Mark Twain’s account of hypsometry

E. Linacre


The following extract is taken (1) from ‘A Tramp Abroad’, Chatto & Windus 1880, by Mark Twain.


Our distresses being at an end, I now determined to rest the men in camp and give the scientific department of the Expedition a chance. First I made a barometric observation, to get our altitude, but I could not perceive that there was any result.

I knew, by my scientific reading, that either thermometers or barometers ought to be boiled, to make them accurate; I did not know which it was, so I boiled both. There was still no result, so I examined these instruments and discovered that they possessed radical blemishes: the barometer had no hand but the brass pointer, and the ball of the thermometer was stuffed with tin foil. I might have boiled those things to rags and never found out anything.

I hunted up another barometer: it was new and perfect. I boiled it half an hour in a pot of bean soup which the cooks were making. The result was unexpected: the instrument was not affected at all, but there was such a strong barometer taste to the soup that the head cook, who was a most conscientious person, changed its name in the bill of fare. The dish was so greatly liked by all, that I ordered the cook to have barometer soup every day. It was believed that the barometer might eventually be injured, but I did not care for that. I had demonstrated to my satisfaction that it could not tell how high a mountain was: therefore I had no real use for it. Changes of the weather I could take care of without it. I did not wish to know when the weather was going to he good: what I wanted to know was when it was going to be bad, and this I could find out from Harris's corns. Harris had had his corns tested and regulated at the government observatory in Heidelberg, and one could depend upon them with confidence. So I transferred the new barometer to the cooking department to be used for the official mess. It was found that even a pretty fair article of 'soup could be made with the defective barometer: so I allowed that one to be transferred to the subordinate messes.

I next boiled the thermometer, and got a most excellent result: the mercury went up to about 200° F. In the opinion of the other scientists of the Expedition, this seemed to indicate that we had attained the extraordinary altitude of' 200,000 feet above sea level. Science places the line of eternal snow at about 10,000 feet above sea level. There was no snow where we were. Consequently it was proven that the eternal snow line ceases somewhere above the 10,000 feet level and does not begin any more. This was an interesting fact, and one which had not been observed by any observer before.

The success of my last experiment induced me to try an experiment with my photographic apparatus. I got it out, and boiled one of my cameras, but the thing was a failure: it made the wood swell up and burst, and I could not see that the lenses were any better than they were before….

We continued on up the mountain.

The difficulties of the next morning were severe. but our courage was high, for our goal was near. At noon we conquered the last impediment - we stood at last upon the summit - and without the loss of a single man, except the mule that ate the glycerine. Our great achievement was achieved - the possibility of the impossible was demonstrated.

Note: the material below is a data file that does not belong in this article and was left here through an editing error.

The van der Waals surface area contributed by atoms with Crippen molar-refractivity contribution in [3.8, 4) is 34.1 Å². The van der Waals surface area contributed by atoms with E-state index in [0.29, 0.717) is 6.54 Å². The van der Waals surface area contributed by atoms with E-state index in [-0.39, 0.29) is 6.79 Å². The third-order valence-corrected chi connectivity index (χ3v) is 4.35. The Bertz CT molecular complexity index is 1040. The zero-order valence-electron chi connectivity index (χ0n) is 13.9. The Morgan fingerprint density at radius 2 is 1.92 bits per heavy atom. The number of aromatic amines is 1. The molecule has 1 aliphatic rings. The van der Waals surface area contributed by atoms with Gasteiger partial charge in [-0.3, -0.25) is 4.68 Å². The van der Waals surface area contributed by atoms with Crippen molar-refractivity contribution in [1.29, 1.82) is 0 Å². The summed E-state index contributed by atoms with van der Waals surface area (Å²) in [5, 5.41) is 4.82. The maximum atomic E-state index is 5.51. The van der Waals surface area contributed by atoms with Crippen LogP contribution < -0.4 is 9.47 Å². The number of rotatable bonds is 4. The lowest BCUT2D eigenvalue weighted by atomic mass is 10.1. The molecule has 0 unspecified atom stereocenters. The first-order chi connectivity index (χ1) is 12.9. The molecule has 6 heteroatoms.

I boiled a thermometer and took an altitude, with a most curious result: the height was not as high as the point on the mountain side where I had taken the first altitude. I had made an important discovery.

We descended.

Yes. I had made the grand ascent: but it was a mistake to do it in evening dress. The plug hats were battered, the swallow-tails were fluttering rags, mud added no grace, the general effect was unpleasant and even disreputable.

But nevertheless Harris and I walked proudly into the great dining-room of the Riffelberg Hotel and stood our alpenstocks up in the corner.

There were about seventy-five tourists at the hotel - mainly ladies and little children and they gave us an admiring welcome which paid us for all our privations and sufferings. The ascent had been made, and the names and dates now stand recorded on a stone monument there to prove it to all future tourists.

But I prepared to verify the important discovery about the heights. There happened to be a still higher summit (called the Gorner Grat) above the hotel, and notwithstanding the fact that it overlooks a glacier from a dizzy height, and that the ascent is difficult and dangerous, I resolved to venture up there and boil a thermometer. So I sent a strong party, with some borrowed hoes, in charge of two chiefs of service, to dig a stairway in the soil all the way, and this I ascended, roped to the guides. This breezy height was a summit proper - so I accomplished even more than I had originally purposed to do. This foolhardy exploit is recorded on another stone monument.

I boiled my thermometer, and sure enough this spot, which purported to be 2000 feet higher than the locality of the hotel, turned out to be 9000 feet lower. Thus the fact was clearly demonstrated that, above a certain point, the higher a point seems to be, the lower it actually is. Our ascent itself was a great achievement, but this contribution to science was an inconceivably greater matter.

Cavillers object that water boils at a lower and lower temperature the higher and higher you go, and hence the apparent anomaly. I answer that I do not base my theory upon what the boiling water does, but upon what a boiled thermometer says. You can't go behind the thermometer.



(1) Blackall, R. M. B. 1986. Weather, 41, 199-200.